Cloud-based infrastructures and applications are part of almost every company’s IT architecture. With each cloud service provider relationship, the CIO must carefully read, negotiate and sign a contract outlining service-level agreement (SLA) performance, security, data privacy and ownership, data sovereignty compliance and termination procedures.
A shared understanding of the client’s needs and the provider’s capabilities and offerings is critical to a successful relationship. Accordingly, it is essential that CIOs purchasing cloud services be able to clearly educate the provider on the company’s needs, history with cloud, relationships with other providers and reasons for seeking this infrastructure. The provider can then best deliver a package of services to meet these requirements.
During contract negotiations, the provider often offers further education on how to create a comprehensive plan for using cloud services as well as detailed insight on the topics of security, data access and general risk. This is important as there are still misconceptions about cloud services, such as what happens to information once it leaves the client’s data center. This symbiotic information sharing will lead both parties to a more meaningful agreement when reviewing the services contract, especially as it relates to the following six key items, identified by Mark Kristiansen, SVP and general counsel, Dimension Data Americas, that are usually the most contested.
About Mark Kristiansen
Mark Kristiansen is Dimension Data Americas’ senior vice president and general counsel. He manages the legal affairs for the Americas, overseeing risk and compliance, corporate governance, mergers and acquisitions, litigation, contracts, employment and labor, as well as intellectual property issues. Mark joined Dimension Data in 2001 after the company acquired Proxicom, where he held a similar role. He received his Juris Doctor from the College of William & Mary School of Law in Williamsburg, Va. Mark received his B.A. in Spanish literature and Political Science from Brown University. He is admitted to practice law in Maryland and is a member of the American Association of Corporate Counsel.
Six Cloud Negotiation Tips
Click through for six tips and best practices CIOs should keep in mind when negotiating cloud services, as identified by Mark Kristiansen, SVP and general counsel, Dimension Data Americas.
First, what do the CIO and IT team mean when they say SLA, i.e., how would they define these agreements and the service provider’s responsiveness? CIOs must have a clear understanding of what the provider’s SLA will cover, if it will meet the company’s needs, and how responsive the service provider will be if an outage occurs or server goes offline. The broad level of service availability is 99.999 percent.
Additionally, the parties’ contract must clearly outline what may occur if the SLA terms are not met. Will SLA credits be given and at what percentage are these SLA credits topped off? CIOs can also look into how often the provider does not meet their SLA requirements and determine if there is an underlying reason why a failure continues to occur and how the provider is remedying the situation. This research will provide a solid understanding of the provider’s customer service practice.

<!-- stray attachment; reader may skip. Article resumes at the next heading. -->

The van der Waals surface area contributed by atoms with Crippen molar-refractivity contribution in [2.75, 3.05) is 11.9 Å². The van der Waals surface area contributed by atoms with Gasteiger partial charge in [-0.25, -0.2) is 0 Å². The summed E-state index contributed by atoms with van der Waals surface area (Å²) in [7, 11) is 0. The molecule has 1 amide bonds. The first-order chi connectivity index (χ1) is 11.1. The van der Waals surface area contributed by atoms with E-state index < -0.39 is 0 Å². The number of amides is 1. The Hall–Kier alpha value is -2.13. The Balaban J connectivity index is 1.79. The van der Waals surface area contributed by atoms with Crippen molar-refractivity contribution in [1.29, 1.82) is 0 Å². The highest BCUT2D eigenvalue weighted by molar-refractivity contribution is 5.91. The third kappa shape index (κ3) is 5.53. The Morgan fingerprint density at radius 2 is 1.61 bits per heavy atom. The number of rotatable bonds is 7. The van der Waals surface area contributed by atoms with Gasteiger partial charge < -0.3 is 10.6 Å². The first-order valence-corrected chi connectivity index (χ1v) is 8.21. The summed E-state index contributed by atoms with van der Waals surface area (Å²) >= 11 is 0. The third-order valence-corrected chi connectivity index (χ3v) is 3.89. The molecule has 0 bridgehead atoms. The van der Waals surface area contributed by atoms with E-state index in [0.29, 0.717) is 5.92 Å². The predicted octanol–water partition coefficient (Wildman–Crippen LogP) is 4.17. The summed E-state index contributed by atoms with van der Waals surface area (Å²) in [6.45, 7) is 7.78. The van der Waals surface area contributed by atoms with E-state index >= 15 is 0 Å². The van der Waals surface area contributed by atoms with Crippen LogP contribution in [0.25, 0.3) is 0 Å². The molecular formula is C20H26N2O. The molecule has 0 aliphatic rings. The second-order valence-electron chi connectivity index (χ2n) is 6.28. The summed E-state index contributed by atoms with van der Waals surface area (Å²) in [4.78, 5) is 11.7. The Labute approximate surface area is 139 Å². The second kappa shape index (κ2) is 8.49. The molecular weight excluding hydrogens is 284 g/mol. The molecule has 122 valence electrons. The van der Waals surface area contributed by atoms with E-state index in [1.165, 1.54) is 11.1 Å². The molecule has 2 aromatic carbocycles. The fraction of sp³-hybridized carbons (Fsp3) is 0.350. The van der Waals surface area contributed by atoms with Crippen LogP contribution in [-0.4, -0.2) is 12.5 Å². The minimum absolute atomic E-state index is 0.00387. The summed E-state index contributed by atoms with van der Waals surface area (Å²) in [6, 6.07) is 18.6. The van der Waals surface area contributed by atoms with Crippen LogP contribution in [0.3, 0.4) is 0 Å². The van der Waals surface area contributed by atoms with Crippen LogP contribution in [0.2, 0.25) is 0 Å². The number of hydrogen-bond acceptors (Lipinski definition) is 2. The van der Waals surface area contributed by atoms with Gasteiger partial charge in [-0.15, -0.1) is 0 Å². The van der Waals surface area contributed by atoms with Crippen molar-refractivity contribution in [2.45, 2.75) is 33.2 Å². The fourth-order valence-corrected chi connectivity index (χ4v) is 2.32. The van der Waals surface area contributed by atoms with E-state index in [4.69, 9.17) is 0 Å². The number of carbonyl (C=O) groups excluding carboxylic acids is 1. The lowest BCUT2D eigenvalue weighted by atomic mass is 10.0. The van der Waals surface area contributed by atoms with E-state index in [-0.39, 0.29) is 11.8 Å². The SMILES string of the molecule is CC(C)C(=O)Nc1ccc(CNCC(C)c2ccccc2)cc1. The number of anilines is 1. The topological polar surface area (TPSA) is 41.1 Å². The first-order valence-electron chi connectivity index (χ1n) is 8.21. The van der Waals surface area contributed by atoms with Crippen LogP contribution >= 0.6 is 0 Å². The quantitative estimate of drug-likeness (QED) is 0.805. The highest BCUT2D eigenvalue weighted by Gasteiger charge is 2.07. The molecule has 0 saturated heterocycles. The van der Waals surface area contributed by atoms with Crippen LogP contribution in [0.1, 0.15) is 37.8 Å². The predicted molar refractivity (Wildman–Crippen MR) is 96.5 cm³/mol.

Security of a client’s information and data is paramount and every CIO wants to know how robust a security offering is provided by each partner and if it meets all the industry regulatory requirements. Service providers will want to show they have built security protocols into the underlying architecture that meets ISO, SSAE, HIPAA and other requirements and provide methods to encrypt the data at rest and in transit. At the same time, service providers must make clear the extent to which they have access to the client’s data and applications in the first place.
Not only must CIOs worry about the various issues particular to their market, such as finance and health care, there are governmental regulations associated with the location of the company and provider’s data center. Data sovereignty looks at how and where information is stored and maintained and then accessed from specific geographic regions. CIOs should ask how a cloud provider handles privacy rules and if privacy impact assessments are done for each offering. Is the provider adhering to the data sovereignty regulations across all the geographic regions?
Cloud service providers and their clients continue to debate where to draw appropriate lines to allocate risk associated with loss of any data. The more effectively a service provider can demonstrate its security capabilities and adherence to regulatory concerns, the less risk the service provider will expect to bear.
Contract Termination/Data Ownership
The termination procedure between a client and cloud service provider must be clearly spelled out in the contract and understood by both parties. Additionally, the provider should make the client’s data available for a specific amount of time before it is removed from the cloud infrastructure. On average a provider may keep data and applications for an additional 30 days after a contract ends to provide the client with enough time to transfer it to a new system. After this time period, it is common practice for the provider to delete the information and repurpose the infrastructure resources for another client.
An important question a CIO must ask centers on, “Is the cloud infrastructure vetted by a third party?” These outside validations examine how the cloud infrastructure is built and maintained and provide authentication to the provider’s claims.